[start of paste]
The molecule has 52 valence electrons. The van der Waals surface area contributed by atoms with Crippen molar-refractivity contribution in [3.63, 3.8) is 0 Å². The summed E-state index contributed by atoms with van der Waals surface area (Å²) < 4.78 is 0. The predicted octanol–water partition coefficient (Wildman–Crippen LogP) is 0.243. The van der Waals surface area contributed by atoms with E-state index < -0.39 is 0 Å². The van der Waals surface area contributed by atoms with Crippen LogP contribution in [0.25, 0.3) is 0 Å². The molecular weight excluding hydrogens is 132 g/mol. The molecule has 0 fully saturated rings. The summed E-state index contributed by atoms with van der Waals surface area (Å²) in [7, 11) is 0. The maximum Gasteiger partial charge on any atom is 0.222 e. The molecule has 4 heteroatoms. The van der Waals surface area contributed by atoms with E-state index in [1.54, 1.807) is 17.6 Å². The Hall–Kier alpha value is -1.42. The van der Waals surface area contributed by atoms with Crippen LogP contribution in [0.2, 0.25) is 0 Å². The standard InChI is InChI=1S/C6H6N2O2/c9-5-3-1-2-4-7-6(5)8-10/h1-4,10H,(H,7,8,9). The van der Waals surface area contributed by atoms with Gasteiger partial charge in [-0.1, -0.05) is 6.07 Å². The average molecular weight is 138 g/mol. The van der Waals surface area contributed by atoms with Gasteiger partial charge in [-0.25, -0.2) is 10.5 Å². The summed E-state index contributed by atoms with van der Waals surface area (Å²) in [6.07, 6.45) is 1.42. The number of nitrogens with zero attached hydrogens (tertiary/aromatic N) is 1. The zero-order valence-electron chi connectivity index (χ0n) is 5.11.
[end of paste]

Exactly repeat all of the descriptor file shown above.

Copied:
The molecule has 52 valence electrons. The van der Waals surface area contributed by atoms with Crippen molar-refractivity contribution in [3.63, 3.8) is 0 Å². The summed E-state index contributed by atoms with van der Waals surface area (Å²) < 4.78 is 0. The predicted octanol–water partition coefficient (Wildman–Crippen LogP) is 0.243. The van der Waals surface area contributed by atoms with E-state index < -0.39 is 0 Å². The van der Waals surface area contributed by atoms with Crippen LogP contribution in [0.25, 0.3) is 0 Å². The molecular weight excluding hydrogens is 132 g/mol. The molecule has 0 fully saturated rings. The summed E-state index contributed by atoms with van der Waals surface area (Å²) in [7, 11) is 0. The maximum Gasteiger partial charge on any atom is 0.222 e. The molecule has 4 heteroatoms. The van der Waals surface area contributed by atoms with E-state index in [1.54, 1.807) is 17.6 Å². The Hall–Kier alpha value is -1.42. The van der Waals surface area contributed by atoms with Crippen LogP contribution in [0.2, 0.25) is 0 Å². The standard InChI is InChI=1S/C6H6N2O2/c9-5-3-1-2-4-7-6(5)8-10/h1-4,10H,(H,7,8,9). The van der Waals surface area contributed by atoms with Gasteiger partial charge in [-0.1, -0.05) is 6.07 Å². The average molecular weight is 138 g/mol. The van der Waals surface area contributed by atoms with Gasteiger partial charge in [-0.25, -0.2) is 10.5 Å². The summed E-state index contributed by atoms with van der Waals surface area (Å²) in [6.07, 6.45) is 1.42. The number of nitrogens with zero attached hydrogens (tertiary/aromatic N) is 1. The zero-order valence-electron chi connectivity index (χ0n) is 5.11.